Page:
Objectives: This study sought to determine whether low-dose, prospective electrocardiogram (ECG)-gated delayed contrast-enhanced multidetector computed tomography (DCE-MDCT) can accurately delineate the extent of myocardial infarction (MI) compared with retrospective ECG-gated DCE-MDCT. Background: For defining the location and extent of MI, DCE-MDCT compares well with delayed enhanced cardiac magnetic resonance. However, the addition of a delayed scan requires additional radiation exposure to patients. MDCT protocols using prospective ECG gating can substantially reduce effective radiation dose exposure, but these protocols have not yet been applied to infarct imaging. Methods: Ten porcine models of acute MI were imaged 10 days after MI using prospective and retrospective ECG-gated DCE-MDCT (64-slice) 10 min after a 90-ml contrast bolus. The MDCT images were analyzed using a semiautomated computed tomography density (CTD) threshold technique. Infarct size, signal-to-noise (SNR) ratios, contrast-to-noise (CNR) ratios, and image quality metrics were compared between the 2 ECG-gating techniques. Results: Infarct volume measurements obtained by both methods were strongly correlated (R = 0.93, p < 0.001) and in good agreement (mean difference: -0.46 ml ± 4.00%). Compared with retrospective ECG gating, estimated radiation dosages were markedly reduced with prospective ECG gating (930.1 ± 62.2 mGy×cm vs. 42.4 ± 2.3 mGy×cm, p < 0.001). The SNR and CNR of infarcted myocardium were somewhat lower for prospective gated images (22.0 ± 11.0 vs. 16.3 ± 7.8 and 8.8 ± 5.3 vs. 7.0 ± 3.9, respectively; p < 0.001). However, all examinations using prospective gating protocol achieved sufficient diagnostic image quality for the assessment of MI. Conclusions: Prospective ECG-gated DCE-MDCT accurately assesses infarct size compared with retrospective ECG-gated DCE-MDCT imaging. Although infarct SNR and CNR were significantly higher for the retrospective gated protocol, prospective ECG-gated DCE-MDCT provides high-resolution imaging of MI, while substantially lowering the radiation dose.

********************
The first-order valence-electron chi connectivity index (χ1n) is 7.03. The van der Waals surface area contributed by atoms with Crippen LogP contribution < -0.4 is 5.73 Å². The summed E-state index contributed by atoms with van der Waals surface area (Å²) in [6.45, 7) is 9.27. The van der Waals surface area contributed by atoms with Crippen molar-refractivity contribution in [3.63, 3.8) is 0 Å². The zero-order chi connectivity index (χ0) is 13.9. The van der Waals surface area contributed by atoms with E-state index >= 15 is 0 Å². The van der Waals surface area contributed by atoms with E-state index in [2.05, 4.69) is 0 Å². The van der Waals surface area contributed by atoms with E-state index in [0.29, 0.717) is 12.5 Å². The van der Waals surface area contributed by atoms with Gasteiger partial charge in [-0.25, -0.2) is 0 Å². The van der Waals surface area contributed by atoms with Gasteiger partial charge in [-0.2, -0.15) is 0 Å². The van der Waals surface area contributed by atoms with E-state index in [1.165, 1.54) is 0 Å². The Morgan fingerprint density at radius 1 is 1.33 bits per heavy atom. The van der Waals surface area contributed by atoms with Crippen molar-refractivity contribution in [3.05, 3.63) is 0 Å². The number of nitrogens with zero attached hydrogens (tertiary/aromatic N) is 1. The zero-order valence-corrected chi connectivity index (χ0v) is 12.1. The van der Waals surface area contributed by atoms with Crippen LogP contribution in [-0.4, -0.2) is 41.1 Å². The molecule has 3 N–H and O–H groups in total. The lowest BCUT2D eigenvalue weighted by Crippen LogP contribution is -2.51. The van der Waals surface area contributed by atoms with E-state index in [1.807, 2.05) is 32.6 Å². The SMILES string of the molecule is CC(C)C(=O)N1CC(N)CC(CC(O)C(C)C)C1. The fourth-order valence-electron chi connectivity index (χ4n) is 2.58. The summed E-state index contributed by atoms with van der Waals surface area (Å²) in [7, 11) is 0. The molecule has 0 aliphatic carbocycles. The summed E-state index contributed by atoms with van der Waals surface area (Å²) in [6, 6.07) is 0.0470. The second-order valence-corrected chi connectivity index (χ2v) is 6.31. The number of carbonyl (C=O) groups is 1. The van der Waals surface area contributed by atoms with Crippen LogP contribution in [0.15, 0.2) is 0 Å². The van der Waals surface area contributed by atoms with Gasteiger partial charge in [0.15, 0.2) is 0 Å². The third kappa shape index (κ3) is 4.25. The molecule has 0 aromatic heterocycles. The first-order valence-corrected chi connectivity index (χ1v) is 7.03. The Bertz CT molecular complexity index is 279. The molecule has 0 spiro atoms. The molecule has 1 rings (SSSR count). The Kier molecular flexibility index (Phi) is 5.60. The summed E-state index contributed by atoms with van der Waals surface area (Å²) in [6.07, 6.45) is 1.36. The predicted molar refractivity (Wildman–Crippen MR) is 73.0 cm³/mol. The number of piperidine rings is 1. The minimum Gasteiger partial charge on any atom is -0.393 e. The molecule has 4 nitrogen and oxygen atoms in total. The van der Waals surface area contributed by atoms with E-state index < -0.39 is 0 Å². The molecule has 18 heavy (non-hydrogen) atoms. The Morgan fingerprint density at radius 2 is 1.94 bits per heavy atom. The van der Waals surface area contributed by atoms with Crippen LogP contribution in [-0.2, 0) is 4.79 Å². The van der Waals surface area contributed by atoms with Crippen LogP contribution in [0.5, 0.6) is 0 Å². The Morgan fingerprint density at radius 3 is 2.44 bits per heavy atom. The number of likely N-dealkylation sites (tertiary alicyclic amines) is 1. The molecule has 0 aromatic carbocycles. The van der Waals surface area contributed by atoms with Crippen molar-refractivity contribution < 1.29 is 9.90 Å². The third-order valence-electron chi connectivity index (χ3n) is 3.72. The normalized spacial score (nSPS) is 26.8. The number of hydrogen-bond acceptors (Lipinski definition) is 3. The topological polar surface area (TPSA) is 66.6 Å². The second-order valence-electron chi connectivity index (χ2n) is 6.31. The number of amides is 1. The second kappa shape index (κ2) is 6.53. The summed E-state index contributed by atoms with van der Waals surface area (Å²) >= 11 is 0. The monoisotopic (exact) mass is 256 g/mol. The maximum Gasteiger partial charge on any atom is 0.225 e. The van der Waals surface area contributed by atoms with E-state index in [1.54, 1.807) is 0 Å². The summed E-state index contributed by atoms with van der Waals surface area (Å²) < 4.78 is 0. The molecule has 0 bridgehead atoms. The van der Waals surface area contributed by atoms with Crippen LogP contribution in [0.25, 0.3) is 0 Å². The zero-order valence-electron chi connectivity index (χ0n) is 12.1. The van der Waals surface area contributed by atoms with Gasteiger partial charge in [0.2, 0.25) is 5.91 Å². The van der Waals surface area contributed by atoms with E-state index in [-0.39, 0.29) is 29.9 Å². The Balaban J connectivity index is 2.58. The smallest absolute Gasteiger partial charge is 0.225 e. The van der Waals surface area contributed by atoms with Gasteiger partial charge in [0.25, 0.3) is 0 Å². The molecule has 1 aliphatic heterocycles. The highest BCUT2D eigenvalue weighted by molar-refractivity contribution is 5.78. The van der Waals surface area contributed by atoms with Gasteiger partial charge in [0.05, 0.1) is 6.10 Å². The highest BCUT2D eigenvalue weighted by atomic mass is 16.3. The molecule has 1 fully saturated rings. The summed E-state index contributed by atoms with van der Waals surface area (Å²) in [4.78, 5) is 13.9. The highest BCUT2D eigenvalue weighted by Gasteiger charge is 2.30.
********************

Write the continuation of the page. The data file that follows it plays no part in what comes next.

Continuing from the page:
Bibliographical noteFunding Information:
This study was supported, in part, by research grants from Toshiba Medical Systems Co., Ltd., Tokyo, Japan. Dr. George was supported by the Donald W. Reynolds Cardiovascular Research Center at Johns Hopkins University. The terms of this arrangement are managed by Johns Hopkins University in accordance with its conflict of interest policies. Drs. Chang and George contributed equally to this paper.
All Science Journal Classification (ASJC) codes
- Radiology Nuclear Medicine and imaging
- Cardiology and Cardiovascular Medicine